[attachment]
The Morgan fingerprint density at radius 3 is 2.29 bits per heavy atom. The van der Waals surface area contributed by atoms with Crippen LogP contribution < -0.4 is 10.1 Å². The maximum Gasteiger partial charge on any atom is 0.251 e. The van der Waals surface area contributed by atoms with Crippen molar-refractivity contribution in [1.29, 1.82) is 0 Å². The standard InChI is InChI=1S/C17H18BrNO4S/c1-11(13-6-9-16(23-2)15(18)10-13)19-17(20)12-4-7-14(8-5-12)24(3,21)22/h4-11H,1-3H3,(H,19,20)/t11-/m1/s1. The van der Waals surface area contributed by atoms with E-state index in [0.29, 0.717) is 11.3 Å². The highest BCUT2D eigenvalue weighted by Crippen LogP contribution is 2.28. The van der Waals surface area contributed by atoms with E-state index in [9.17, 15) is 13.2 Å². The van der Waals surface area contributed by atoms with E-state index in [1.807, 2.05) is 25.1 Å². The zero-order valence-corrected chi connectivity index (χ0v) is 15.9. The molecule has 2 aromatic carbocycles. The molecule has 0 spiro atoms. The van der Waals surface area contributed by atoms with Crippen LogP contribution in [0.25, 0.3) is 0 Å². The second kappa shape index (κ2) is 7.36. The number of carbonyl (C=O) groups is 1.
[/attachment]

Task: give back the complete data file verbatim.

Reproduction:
The Morgan fingerprint density at radius 3 is 2.29 bits per heavy atom. The van der Waals surface area contributed by atoms with Crippen LogP contribution < -0.4 is 10.1 Å². The maximum Gasteiger partial charge on any atom is 0.251 e. The van der Waals surface area contributed by atoms with Crippen molar-refractivity contribution in [1.29, 1.82) is 0 Å². The standard InChI is InChI=1S/C17H18BrNO4S/c1-11(13-6-9-16(23-2)15(18)10-13)19-17(20)12-4-7-14(8-5-12)24(3,21)22/h4-11H,1-3H3,(H,19,20)/t11-/m1/s1. The van der Waals surface area contributed by atoms with E-state index in [0.29, 0.717) is 11.3 Å². The highest BCUT2D eigenvalue weighted by Crippen LogP contribution is 2.28. The van der Waals surface area contributed by atoms with E-state index in [9.17, 15) is 13.2 Å². The van der Waals surface area contributed by atoms with E-state index in [1.807, 2.05) is 25.1 Å². The zero-order valence-corrected chi connectivity index (χ0v) is 15.9. The molecule has 2 aromatic carbocycles. The molecule has 0 spiro atoms. The van der Waals surface area contributed by atoms with Crippen LogP contribution in [0.25, 0.3) is 0 Å². The second kappa shape index (κ2) is 7.36. The number of carbonyl (C=O) groups is 1.